When you’re buying auto insurance, everyone knows that you pay more if you drive a red sports car — right?

Overall, that’s a myth, but most insurance companies do look at the type of car you drive and how likely it is to present a risk to insurers.

And the good news (if there can be any, when it’s time to shell out for insurance premiums) is that there is a vehicle list, and you can easily access it and check it out for yourself.

Auto insurance varies widely across Canada. Drivers in British Columbia, Saskatchewan and Manitoba purchase their coverage from the government. In other provinces and territories, drivers buy theirs from private insurance companies, with each province setting out mandatory coverage that all drivers must have. 

These can be supplemented by optional policies, such as extra liability coverage, collision repair if you’re at fault, or if the car is stolen or destroyed by fire. While these “extras” might not be required under your province’s laws, you may be compelled to buy them by your bank or other lender if you’re financing or leasing your vehicle, in order to protect that company’s financial stake in it.

Many insurers (including the government ones) subscribe to CLEAR, the Canadian Loss Experience Automobile Rating. This list uses data from actual insurance collision and comprehensive claims, along with information on the frequency and cost of theft claims, to help determine the cost of insuring each particular vehicle. 

Simply put, CLEAR determines how likely it is that a specific vehicle will require an insurance claim, and if so, how much it’s going to cost.

The most recent version of the list covers model years 2003 to 2015 on vehicles where at least 1,500 of each were insured between 2011 and 2015. It can be downloaded from the Insurance Bureau of Canada.

Before CLEAR, insurance companies had to go on the car’s selling price and basic information about damage and repair costs when they determined premiums, according to IBC. This meant that in most cases, the more a car cost to buy, the more it cost to insure.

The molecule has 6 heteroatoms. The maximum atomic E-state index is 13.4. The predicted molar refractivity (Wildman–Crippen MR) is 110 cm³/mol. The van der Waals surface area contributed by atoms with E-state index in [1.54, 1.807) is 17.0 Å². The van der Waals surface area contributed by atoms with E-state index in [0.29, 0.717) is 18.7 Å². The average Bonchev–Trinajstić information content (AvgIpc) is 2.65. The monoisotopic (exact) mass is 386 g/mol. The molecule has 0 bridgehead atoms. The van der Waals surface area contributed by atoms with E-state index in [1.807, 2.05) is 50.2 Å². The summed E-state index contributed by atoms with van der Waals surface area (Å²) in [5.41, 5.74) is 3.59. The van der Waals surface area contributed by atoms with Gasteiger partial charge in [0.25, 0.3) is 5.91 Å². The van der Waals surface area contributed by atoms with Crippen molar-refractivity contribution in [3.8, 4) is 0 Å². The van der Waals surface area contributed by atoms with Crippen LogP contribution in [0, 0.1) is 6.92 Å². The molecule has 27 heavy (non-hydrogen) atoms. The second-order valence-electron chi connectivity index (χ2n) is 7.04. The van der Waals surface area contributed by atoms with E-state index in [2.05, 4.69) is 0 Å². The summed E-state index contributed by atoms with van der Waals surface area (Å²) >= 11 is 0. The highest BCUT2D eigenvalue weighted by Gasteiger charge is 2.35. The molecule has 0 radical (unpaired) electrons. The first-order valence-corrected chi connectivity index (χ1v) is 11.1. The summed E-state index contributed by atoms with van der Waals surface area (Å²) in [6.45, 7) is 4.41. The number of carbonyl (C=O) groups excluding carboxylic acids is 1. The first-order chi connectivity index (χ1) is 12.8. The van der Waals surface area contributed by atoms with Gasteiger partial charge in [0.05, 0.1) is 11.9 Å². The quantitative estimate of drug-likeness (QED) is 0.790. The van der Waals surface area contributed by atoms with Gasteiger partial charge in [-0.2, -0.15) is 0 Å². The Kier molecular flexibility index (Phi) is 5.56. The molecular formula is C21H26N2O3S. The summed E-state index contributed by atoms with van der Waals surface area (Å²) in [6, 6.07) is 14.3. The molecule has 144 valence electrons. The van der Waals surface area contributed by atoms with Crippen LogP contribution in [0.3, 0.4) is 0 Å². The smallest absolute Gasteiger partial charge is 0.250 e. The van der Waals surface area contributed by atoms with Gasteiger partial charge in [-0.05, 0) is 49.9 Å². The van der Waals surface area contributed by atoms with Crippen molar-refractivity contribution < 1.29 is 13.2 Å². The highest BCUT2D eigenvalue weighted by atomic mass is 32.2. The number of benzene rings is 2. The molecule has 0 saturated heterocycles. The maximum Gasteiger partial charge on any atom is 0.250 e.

However, that didn’t take many other factors into account, such as the cost of repair (most vehicles in collisions are fixed rather than written off), safety features that could reduce costs associated with injury, the rate of vehicle depreciation, and the likelihood of theft, including any theft deterrent systems on the vehicle.

By looking at real-world insurance costs, the CLEAR system could more accurately determine how much each vehicle could potentially cost the insurance company, including its costs as it aged and its value dropped due to depreciation. The statistics for theft have also changed over the years as more automakers build theft deterrent systems into their vehicles, including the immobilizers that were a federal mandate as of September 1, 2007.

Of course, there’s a lot more to your insurance premiums than just the type of vehicle you drive. The cost of your insurance can be affected by where you live, your age, your driving record, how far you drive, any claims you’ve made in the past, who else in your household drives the car, and possibly even by factors such as if you switch to winter tires, or if you were taught by a government-accredited driving school. 

If you’re in a province with private insurance, shop around for the best rates, and ask if you get a discount by switching your house, life, or other insurance policies to a single insurer. And be careful out there. A bad driving record is the fastest way to soaring auto insurance premiums.